29. Click the Name Servers tab
  30. Remove the failed or offline DC from the Name Servers tab
  31. Click OK to also remove the HOST (A) or Pointer (PTR) record if asked
  32. Verify the zone no longer has a DNS record for the failed or offline DC

You can also find more info located on Microsoft site here and here for removing orphaned domains.

This has to be the mother of all resource collections on Microsoft clustering and high availability.  I’ve copied over the links directly from the MS Cluster blog so that I have quick access to them in the future.

General Resources

Core

Exchange Server

File Server

Hyper-V

Multi-Site Clustering

Network Load Balancing

SQL Server

From time to time I’ve had to figure out which user account has a specific email address.  Actually its more like finding who has the “reallycoolemailaccount@company.com” so another “more senior” person can get it.  Well if you work in a smaller company this can be kind of easy…but if your directory has thousands of accounts it becomes more difficult and time consuming.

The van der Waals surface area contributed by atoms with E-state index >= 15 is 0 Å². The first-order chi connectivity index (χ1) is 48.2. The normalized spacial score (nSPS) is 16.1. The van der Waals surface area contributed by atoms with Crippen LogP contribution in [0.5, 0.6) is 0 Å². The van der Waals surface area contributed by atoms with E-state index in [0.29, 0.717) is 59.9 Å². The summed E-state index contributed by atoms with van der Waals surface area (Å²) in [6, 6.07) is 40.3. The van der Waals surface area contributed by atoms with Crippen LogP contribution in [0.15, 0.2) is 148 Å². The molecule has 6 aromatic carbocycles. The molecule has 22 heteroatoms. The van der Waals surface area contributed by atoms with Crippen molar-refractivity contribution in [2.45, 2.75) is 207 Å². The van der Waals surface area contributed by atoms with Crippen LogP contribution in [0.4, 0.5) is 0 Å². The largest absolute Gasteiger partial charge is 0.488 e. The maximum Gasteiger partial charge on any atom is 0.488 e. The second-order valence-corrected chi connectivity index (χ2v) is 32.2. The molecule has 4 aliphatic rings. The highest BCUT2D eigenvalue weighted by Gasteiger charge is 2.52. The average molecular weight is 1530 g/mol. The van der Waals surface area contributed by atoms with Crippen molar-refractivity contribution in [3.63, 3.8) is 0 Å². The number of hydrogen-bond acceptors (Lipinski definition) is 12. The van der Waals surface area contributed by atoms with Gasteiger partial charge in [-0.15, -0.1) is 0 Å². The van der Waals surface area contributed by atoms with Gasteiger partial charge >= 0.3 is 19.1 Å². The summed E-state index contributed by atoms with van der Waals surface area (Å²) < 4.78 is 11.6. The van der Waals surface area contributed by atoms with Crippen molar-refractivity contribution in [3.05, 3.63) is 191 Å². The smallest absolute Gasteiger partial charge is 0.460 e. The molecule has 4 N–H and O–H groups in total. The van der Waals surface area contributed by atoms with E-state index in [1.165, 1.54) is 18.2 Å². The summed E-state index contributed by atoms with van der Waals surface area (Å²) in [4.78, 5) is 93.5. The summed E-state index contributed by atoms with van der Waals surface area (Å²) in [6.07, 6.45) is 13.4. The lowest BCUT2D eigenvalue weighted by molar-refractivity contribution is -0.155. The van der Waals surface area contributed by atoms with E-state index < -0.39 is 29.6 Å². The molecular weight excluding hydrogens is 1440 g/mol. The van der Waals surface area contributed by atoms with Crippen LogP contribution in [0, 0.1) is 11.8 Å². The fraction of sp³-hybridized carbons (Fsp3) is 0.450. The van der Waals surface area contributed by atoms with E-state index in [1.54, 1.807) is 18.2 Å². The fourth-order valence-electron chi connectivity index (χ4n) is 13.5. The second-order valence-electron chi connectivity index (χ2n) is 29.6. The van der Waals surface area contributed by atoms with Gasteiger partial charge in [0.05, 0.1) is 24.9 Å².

What you will want to do is open up Active Directory Users and Computers and right-click the domain and select Search.  Select the drop-down arrow in the Find field to select Custom Search.  If you have multiple domains make sure to select Entire Directory on the In field.  Now just click on the Advanced tab and put the following text in the LDAP Query – proxyaddresses=smtp:<whatever the email is you’re looking for>.  Now all you have to do is click on Find Now and if the email is in use it will show the user account that is using it.